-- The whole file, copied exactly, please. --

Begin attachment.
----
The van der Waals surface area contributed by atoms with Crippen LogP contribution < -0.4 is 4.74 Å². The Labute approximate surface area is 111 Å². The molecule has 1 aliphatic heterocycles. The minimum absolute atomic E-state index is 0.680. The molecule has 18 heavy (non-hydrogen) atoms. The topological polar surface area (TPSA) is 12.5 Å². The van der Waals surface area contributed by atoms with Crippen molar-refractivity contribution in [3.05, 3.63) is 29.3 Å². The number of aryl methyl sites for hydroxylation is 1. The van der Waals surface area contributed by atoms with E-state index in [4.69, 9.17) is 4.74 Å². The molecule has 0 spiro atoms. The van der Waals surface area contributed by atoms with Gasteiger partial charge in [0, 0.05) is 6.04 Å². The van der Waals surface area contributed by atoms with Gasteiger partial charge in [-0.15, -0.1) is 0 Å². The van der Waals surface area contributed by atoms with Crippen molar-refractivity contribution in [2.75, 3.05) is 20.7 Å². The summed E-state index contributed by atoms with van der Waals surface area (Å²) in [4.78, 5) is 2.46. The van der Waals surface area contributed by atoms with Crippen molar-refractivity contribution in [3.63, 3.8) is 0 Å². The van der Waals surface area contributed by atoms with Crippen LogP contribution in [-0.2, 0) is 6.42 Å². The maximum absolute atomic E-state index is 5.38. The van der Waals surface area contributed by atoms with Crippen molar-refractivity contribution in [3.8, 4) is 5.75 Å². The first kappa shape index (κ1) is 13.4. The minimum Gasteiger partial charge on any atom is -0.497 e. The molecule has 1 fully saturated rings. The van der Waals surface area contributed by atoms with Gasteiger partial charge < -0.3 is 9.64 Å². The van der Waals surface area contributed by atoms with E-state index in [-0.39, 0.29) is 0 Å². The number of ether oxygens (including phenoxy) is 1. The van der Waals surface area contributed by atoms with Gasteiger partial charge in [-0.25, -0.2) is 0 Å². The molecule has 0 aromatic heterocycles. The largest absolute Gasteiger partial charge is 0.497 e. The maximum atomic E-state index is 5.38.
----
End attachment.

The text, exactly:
The van der Waals surface area contributed by atoms with Crippen LogP contribution < -0.4 is 4.74 Å². The Labute approximate surface area is 111 Å². The molecule has 1 aliphatic heterocycles. The minimum absolute atomic E-state index is 0.680. The molecule has 18 heavy (non-hydrogen) atoms. The topological polar surface area (TPSA) is 12.5 Å². The van der Waals surface area contributed by atoms with Crippen molar-refractivity contribution in [3.05, 3.63) is 29.3 Å². The number of aryl methyl sites for hydroxylation is 1. The van der Waals surface area contributed by atoms with E-state index in [4.69, 9.17) is 4.74 Å². The molecule has 0 spiro atoms. The van der Waals surface area contributed by atoms with Gasteiger partial charge in [0, 0.05) is 6.04 Å². The van der Waals surface area contributed by atoms with Gasteiger partial charge in [-0.15, -0.1) is 0 Å². The van der Waals surface area contributed by atoms with Crippen molar-refractivity contribution in [2.75, 3.05) is 20.7 Å². The summed E-state index contributed by atoms with van der Waals surface area (Å²) in [4.78, 5) is 2.46. The van der Waals surface area contributed by atoms with Crippen molar-refractivity contribution in [3.63, 3.8) is 0 Å². The van der Waals surface area contributed by atoms with Crippen LogP contribution in [-0.2, 0) is 6.42 Å². The maximum absolute atomic E-state index is 5.38. The van der Waals surface area contributed by atoms with Crippen molar-refractivity contribution in [3.8, 4) is 5.75 Å². The first kappa shape index (κ1) is 13.4. The minimum Gasteiger partial charge on any atom is -0.497 e. The molecule has 1 fully saturated rings. The van der Waals surface area contributed by atoms with Gasteiger partial charge < -0.3 is 9.64 Å². The van der Waals surface area contributed by atoms with E-state index in [-0.39, 0.29) is 0 Å². The number of ether oxygens (including phenoxy) is 1. The van der Waals surface area contributed by atoms with Gasteiger partial charge in [-0.25, -0.2) is 0 Å². The molecule has 0 aromatic heterocycles. The largest absolute Gasteiger partial charge is 0.497 e. The maximum atomic E-state index is 5.38.